Daniel Merrett took a magnificent saving mark for the Lions, and after feigning a handpass was called to play-on. He went by hand to Elliot Yeo who found a perfectly placed Simon Black in space inside defensive 50m. There was only one play. Down the middle.

It went from Black through Patfull to Adcock, who marked on his chest falling forward. Zorko ran past for the handball and kicked inside 50m. McGrath, in front of Hunt on the lead, marked overhead just before the siren. Geelong coach Chris Scott, powerless on the boundary line, shook his head.

“This is better than a fairytale … you can’t dream these scenarios,” said Hudson, as McGrath, opting for a drop punt, kicked from 53m. “It’s on it’s way … it’s there. It’s a miracle on grass,” said Hudson.

Black, with 33 possessions (20 contested) in his 320th game, received three Brownlow votes, and Moloney one vote for 22 possessions, three goals and a dynamic final term. Steve Johnson received two votes for the Cats.

2016 – Value-Plus Robinson

It’s hard to identify a Brisbane recruit who has been better value for money than Mitch Robinson. And by money that’s not what he has been paid but what the club paid to get him. Zilch.

Robinson, who turned 33 on Tuesday (7 June), joined the club as a free agent. After 100 games at Carlton the Tasmanian wingman/utility was sacked by the Blues for disciplinary reasons and moved north as a delisted free agent in the 2014-15 off-season.

Now something of a cult figure at the Gabba, he’s stretched his career games tally to 238, shared the Merrett/Murray Medal in 2015 and was runner-up to Dayne Zorko in 2016 and was ninth in 2019. He's been versatile, durable and valuable.

And in Round 13 2016, as Eric Hipwood debuted, the player originally drafted by Carlton with pick #40 in the 2008 AFL draft had a 39 possessions and kicked a goal in a 49-point Gabba loss to West Coast. Worth two Brownlow Medal votes, it was a career-best and typified the competitiveness of the man in jumper #5.


In a modern era where goal-kicking is so often the difference between winning and losing, Lions fans of Brisbane and Fitzroy persuasion will look back on a Fitzroy kicking display 39 years ago and think ‘if only …’

It was Round 13 1983 when Fitzroy played North Melbourne at Junction Oval. They were two of three teams sharing top spot on the ladder with a 9-3 record, but Fitzroy were coming off a 33-point loss to fourth-placed Hawthorn. It was a big game.

The response from a side coached by Robert Walls and captained by Garry Wilson was the best goal-kicking display in a high-scoring game in club history. They kicked 34-16 (220) to thump North 10-10 (70). A conversion rate of 68%.

It was the second-highest score and second-biggest win in Fitzroy history, behind only the 1979 game against Melbourne at Waverley in 1979, when they won 36-22 (238) to 6-12 (48).

Fitzroy kicked 13-8 in the first half and 21-8 in the second half in a rare display of quality conversion.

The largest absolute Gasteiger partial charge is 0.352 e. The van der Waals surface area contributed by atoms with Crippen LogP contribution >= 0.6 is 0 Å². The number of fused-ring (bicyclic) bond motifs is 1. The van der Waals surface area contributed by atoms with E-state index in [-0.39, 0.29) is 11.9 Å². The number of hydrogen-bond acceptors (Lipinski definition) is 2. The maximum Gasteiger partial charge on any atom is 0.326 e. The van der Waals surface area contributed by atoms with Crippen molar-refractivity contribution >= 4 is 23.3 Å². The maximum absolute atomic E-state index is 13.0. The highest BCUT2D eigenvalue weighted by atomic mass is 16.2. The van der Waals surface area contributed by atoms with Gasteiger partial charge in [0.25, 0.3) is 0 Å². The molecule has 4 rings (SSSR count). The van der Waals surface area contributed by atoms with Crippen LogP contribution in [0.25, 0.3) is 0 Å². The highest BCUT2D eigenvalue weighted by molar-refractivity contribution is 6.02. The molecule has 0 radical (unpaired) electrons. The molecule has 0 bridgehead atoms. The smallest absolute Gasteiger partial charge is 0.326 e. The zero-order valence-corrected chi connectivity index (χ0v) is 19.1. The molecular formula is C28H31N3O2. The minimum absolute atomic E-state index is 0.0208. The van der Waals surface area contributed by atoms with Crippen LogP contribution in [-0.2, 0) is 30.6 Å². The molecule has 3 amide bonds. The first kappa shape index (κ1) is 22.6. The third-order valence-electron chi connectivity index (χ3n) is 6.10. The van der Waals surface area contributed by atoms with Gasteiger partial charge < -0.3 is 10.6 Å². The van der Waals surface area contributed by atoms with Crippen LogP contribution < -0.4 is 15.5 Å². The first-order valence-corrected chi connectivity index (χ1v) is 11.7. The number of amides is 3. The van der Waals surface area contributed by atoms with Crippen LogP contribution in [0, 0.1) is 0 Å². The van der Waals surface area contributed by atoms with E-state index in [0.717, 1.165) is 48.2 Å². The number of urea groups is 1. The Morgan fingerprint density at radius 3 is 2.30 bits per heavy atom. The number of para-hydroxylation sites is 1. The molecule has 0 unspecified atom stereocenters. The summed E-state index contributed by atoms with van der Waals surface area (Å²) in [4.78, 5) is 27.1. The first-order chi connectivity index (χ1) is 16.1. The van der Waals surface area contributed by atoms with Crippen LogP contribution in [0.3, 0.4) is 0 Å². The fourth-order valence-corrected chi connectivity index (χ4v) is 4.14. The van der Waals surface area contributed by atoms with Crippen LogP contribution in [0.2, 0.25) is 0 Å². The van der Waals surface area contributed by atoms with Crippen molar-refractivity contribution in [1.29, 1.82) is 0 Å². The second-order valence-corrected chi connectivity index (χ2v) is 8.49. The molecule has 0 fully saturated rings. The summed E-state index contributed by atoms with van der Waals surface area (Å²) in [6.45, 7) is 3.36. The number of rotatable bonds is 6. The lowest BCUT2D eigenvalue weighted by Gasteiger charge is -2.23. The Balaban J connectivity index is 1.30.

Ruck/forward Matt Rendell kicked a career-best 8-0, Mick Conlan kicked 7-0, the second biggest haul of his career, and Bernie Quinlan 7-3. Wilson, too, was unblemished in front of goal, kicking 4-0 to go with 25 possessions.

They had only nine goal-kickers – the others were Leigh Carlson (3-2), David McMahon (2-1), Leon Harris (1-1), Paul Roos (1-1) and Warwick Irwin (1-0).

Spoiling the record were Garry Sidebottom (0-2), Les Parish (0-1), Ross Thornton (0-1) and Glen Coleman (0-1), also Parish could be excused – he did have a career-best 39 possessions.

All these years later the Fitzroy score that day remains the biggest ever conceded by North, and one of just three beyond 200 points.


Round 13 1996, the last Round 13 game played by Fitzroy, was against Geelong at Western Oval. And it wasn’t pretty. It was 6-3 (39) to Geelong’s 25-16 (166) – the fifth-biggest loss in Fitzroy history and the biggest to the Cats.

It was Saturday 29 June … as we would learn later, just five days before confirmation of the merger with the Brisbane Bears on 4 July.

Coming off a 31-point loss to Hawthorn in what had been a good, spirited showing, coach Mick Nunan made only two changes, with Jeff Hogg and debutant Jason Ramsey replacing John McCarthy and Peter Bird.

Ramsey, recruited from Port Adelaide in the SANFL with the club’s fourth selection in the 1995 Pre-Season Draft, was player #1156 on the Fitzroy all-time list. The penultimate player in 100 years.

Ramsey would play Rounds 13-14 – the last game before the merger announcement and the first game after it - before he was cut loose by Fitzroy and later picked up by Richmond in the 1997 rookie draft without playing a senior game.

The 21-year-old first gamer had 12 possessions and seven tackles, second only to Chris Johnson’s eight, in what was one-way traffic from the outset.

Geelong led 14-10 to 6-1 at halftime and won 25-16 (166) thanks chiefly to six goals from Gary Ablett Snr, 35 possessions and four goals to Garry Hocking, and 23 possessions and four goals to Derek Hall.

Simon Atkins (25), Scott Bamford (24) and Martin Pike (21) were the only Fitzroy players with more than 20 possessions, while Brad Boyd (2 goals) was their only multiple goal-kicker.